The jacks in your house appear to be wired for telephone usage. But they did you a big favor by adding the network module (punch down block / patch panel) below the phone module. You'll need to move the wires for the jack(s) in the other rooms you want to use for Ethernet from the phone module to the network module.

Then you'll place an Ethernet switch here, and use patch cables to connect the switch to the network module. And one of those must be a line going to your living room, which will be connected to your wireless router (or Ethernet switch).

To do that work, you'll need a punch down tool, like this one:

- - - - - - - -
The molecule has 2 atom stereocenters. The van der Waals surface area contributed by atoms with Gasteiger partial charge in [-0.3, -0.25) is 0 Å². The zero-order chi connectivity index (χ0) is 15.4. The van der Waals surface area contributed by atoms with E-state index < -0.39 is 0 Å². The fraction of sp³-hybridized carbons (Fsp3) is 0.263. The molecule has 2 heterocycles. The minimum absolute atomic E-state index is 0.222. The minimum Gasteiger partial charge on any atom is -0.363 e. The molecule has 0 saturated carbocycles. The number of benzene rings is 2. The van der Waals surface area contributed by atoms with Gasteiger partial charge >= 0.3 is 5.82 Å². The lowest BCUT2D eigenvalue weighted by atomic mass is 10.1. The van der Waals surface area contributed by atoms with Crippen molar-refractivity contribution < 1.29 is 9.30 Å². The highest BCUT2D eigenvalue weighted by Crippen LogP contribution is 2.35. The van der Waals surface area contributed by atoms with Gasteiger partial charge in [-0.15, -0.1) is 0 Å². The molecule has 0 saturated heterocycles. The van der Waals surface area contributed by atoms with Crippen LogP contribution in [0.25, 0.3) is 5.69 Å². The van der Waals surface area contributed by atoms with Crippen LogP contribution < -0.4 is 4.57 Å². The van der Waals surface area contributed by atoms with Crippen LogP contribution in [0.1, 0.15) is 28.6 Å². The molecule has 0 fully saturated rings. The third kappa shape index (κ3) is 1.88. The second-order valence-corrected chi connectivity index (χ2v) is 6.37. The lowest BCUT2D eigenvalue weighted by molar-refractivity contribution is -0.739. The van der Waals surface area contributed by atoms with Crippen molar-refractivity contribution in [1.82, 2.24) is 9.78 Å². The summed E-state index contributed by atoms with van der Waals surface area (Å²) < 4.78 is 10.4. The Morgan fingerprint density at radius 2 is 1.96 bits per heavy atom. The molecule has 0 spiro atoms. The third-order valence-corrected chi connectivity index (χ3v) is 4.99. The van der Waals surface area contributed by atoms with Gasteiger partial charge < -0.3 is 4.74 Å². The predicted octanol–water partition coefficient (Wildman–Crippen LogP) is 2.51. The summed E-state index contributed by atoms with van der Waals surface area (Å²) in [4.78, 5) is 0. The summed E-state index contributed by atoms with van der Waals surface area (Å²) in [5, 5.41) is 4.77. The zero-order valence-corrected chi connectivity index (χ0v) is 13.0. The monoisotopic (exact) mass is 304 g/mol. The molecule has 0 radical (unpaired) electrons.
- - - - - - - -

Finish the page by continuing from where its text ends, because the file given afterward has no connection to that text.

Jeff
Thanks Jeff. I am new to this so please bear with me.
Did you mean
1. I need to change the jacks on the walls of every room? if so why? those seem to fit the RJ45/ethernet cables.
2. do i need to buy another ethernet switch and place it in the wiring area? If so can you recommend one?
3. i need to move all the yellow cables to the network module below it?

If possible can you draw something for me based on the pictures?

Appreciate all the help.
thanks
aj
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post #98 of 101 Old 04-28-2015, 05:51 PM
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Quote:
Originally Posted by tamuk View Post
Thanks Jeff. I am new to this so please bear with me.
Did you mean
1. I need to change the jacks on the walls of every room? if so why? those seem to fit the RJ45/ethernet cables.